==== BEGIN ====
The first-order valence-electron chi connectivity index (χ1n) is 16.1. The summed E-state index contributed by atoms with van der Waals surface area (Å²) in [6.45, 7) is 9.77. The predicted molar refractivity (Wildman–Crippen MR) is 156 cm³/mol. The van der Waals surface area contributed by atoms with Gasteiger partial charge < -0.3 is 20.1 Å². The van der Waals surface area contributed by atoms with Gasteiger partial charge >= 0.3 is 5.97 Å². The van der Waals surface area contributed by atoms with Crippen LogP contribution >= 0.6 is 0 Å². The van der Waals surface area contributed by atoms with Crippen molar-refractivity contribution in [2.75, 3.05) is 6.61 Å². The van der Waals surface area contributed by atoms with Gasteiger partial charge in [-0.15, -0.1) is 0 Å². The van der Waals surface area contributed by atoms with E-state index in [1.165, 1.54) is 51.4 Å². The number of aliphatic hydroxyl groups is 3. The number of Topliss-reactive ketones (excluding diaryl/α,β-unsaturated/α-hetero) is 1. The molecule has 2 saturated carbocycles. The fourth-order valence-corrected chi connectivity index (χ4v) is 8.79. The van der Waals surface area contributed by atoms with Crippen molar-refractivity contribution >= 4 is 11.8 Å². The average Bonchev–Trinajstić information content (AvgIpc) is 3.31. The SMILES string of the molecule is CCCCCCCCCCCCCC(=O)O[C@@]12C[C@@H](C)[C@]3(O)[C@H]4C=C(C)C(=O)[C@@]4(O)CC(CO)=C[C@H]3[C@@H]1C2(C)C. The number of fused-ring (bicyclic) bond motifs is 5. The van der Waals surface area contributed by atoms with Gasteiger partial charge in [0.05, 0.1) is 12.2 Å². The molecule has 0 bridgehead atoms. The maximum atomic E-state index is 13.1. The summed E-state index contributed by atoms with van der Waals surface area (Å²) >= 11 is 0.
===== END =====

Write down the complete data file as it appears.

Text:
The first-order valence-electron chi connectivity index (χ1n) is 16.1. The summed E-state index contributed by atoms with van der Waals surface area (Å²) in [6.45, 7) is 9.77. The predicted molar refractivity (Wildman–Crippen MR) is 156 cm³/mol. The van der Waals surface area contributed by atoms with Gasteiger partial charge < -0.3 is 20.1 Å². The van der Waals surface area contributed by atoms with Gasteiger partial charge >= 0.3 is 5.97 Å². The van der Waals surface area contributed by atoms with Crippen LogP contribution >= 0.6 is 0 Å². The van der Waals surface area contributed by atoms with Crippen molar-refractivity contribution in [2.75, 3.05) is 6.61 Å². The van der Waals surface area contributed by atoms with Gasteiger partial charge in [-0.15, -0.1) is 0 Å². The van der Waals surface area contributed by atoms with E-state index in [1.165, 1.54) is 51.4 Å². The number of aliphatic hydroxyl groups is 3. The number of Topliss-reactive ketones (excluding diaryl/α,β-unsaturated/α-hetero) is 1. The molecule has 2 saturated carbocycles. The fourth-order valence-corrected chi connectivity index (χ4v) is 8.79. The van der Waals surface area contributed by atoms with Crippen molar-refractivity contribution >= 4 is 11.8 Å². The average Bonchev–Trinajstić information content (AvgIpc) is 3.31. The SMILES string of the molecule is CCCCCCCCCCCCCC(=O)O[C@@]12C[C@@H](C)[C@]3(O)[C@H]4C=C(C)C(=O)[C@@]4(O)CC(CO)=C[C@H]3[C@@H]1C2(C)C. The number of fused-ring (bicyclic) bond motifs is 5. The van der Waals surface area contributed by atoms with Gasteiger partial charge in [0.05, 0.1) is 12.2 Å². The molecule has 0 bridgehead atoms. The maximum atomic E-state index is 13.1. The summed E-state index contributed by atoms with van der Waals surface area (Å²) >= 11 is 0.